COLOGNE, Germany — The future Franco-German combat aircraft program is set to begin in earnest early next year, but a key project phase is already in full swing: the bickering.

On the surface, the two main companies involved — Dassault and Airbus — have “a clear common vision on the project,” as an Airbus spokesman put it. But there is also the politicking, the jockeying for position and the mistrust that tends to show itself when there is big money on the table.

That pertains to the second-tier suppliers, with French business weekly Challenges describing a veritable “guerre” — war — between Airbus and French electronics specialist Thales. At issue is who will lead the critical networking segment of the future weapon system, the secret sauce for turning flying pieces of bent metal into the type of lethal aerial “system of systems” that Berlin and Paris want.

Airbus Defence and Space chief Dirk Hoke, a German, claimed that role in a mid-October interview with La Tribune. And while Airbus says Dassault probably wouldn’t take issue with the arrangement, given its leadership of the actual new combat aircraft, the French company has yet to express a position on the delicate division of labor.

The Dassault press office did not respond to several requests for comment.

In many ways, the state of affairs on the Future Combat Air System, or FCAS, reflects the political features of a Franco-German friendship pushing Europe in the direction of a more unified military capability. That is, France does most of the pushing, while Germany falls back on its mechanistic reflexes in policymaking.

Airbus and Dassault Aviation have joined forces to develop and produce Europe’s Future Combat Air System. (Airbus Defence and Space)
Airbus and Dassault Aviation have joined forces to develop and produce Europe’s Future Combat Air System. (Airbus Defence and Space)

To French ears, the German attitude toward the future air weapon may seem downright stoic. That has a lot to do with a mismatch in attitude between the two countries toward military and defense writ large. France traditionally celebrates its defense companies as national champions, whereas in Germany, the arms industry is one of many economic factors, and an often pooh-poohed one at that.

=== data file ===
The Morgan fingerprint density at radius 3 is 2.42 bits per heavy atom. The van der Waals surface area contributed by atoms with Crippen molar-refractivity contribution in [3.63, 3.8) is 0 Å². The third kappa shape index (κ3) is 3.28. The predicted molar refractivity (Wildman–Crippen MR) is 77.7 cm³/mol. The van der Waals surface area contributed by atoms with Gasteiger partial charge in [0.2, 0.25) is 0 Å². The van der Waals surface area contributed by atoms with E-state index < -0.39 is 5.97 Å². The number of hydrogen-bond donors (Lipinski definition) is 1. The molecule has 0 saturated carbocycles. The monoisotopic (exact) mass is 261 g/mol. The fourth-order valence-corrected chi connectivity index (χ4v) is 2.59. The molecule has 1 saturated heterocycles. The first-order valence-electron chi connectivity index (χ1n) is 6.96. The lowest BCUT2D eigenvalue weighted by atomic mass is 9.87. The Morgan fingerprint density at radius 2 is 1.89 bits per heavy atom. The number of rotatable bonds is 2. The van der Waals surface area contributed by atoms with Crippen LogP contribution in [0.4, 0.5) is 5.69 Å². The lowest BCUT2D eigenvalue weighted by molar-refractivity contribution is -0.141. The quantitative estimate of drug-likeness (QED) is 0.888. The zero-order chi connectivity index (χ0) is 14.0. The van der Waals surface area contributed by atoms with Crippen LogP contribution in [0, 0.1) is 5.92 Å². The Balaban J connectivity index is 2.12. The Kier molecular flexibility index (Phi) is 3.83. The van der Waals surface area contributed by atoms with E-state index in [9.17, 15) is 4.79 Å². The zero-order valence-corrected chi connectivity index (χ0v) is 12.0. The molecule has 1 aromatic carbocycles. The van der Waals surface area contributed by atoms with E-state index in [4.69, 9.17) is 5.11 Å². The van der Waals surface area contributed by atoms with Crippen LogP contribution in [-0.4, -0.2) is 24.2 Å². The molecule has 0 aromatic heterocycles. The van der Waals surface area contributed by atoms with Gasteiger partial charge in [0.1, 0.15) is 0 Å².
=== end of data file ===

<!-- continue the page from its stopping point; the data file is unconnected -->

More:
“Based on the existing bilateral declarations between Germany and France, the path forward for the FCAS program is currently being harmonized in close cooperation,” a German Defence Ministry spokesman told Defense News. “This harmonization encompasses especially the coordination of the required studies in 2019 in order to start the program in a targeted and cooperative manner.”

To German ears, the French rumblings, especially in industry, seem unnecessary and premature.

“We are talking about a planning window of 2040 for fielding a follow-on aircraft to the Eurofighter and Rafale,” the spokesman added. That means, there should be plenty of time to sort out work share details.

For now, Airbus is giving the appearance that it’s watching the knife-sharpening on the industrial work share question from a distance.

“Any public discussion about detailed work share is happening way too early,” Airbus spokesman Florian Taitsch said. “Finally the industrial share-out will depend on the investments made by the participating countries. But we need to enter first into a concept study in order to understand which ingredients are required for the common system.”

Besides the industrial rumblings, high-level policy differences between Paris and Berlin are beginning to trickle down to the level of common defense programs. On the issue of exports, for example, French President Emmanuel Macron rejected a recent statement by German Chancellor Angela Merkel that arms exports should be stopped to Saudi Arabia until the killing of journalist Jamal Khashoggi at the Saudi Consulate in Turkey is fully explained.

The German news outlet Der Spiegel reported last month that disagreements over the exportability of the future FCAS weapon could represent a serious wrinkle in pushing the project forward.

So for now, the industrial “saber-rattling” continues, as one German defense official put it. The question is whether the governments will let it get to them.

As La Tribune suggested in an article about Germany’s alleged “filouteries” — skullduggery — in defense cooperation matters with France, perhaps a session of couples therapy might be in order.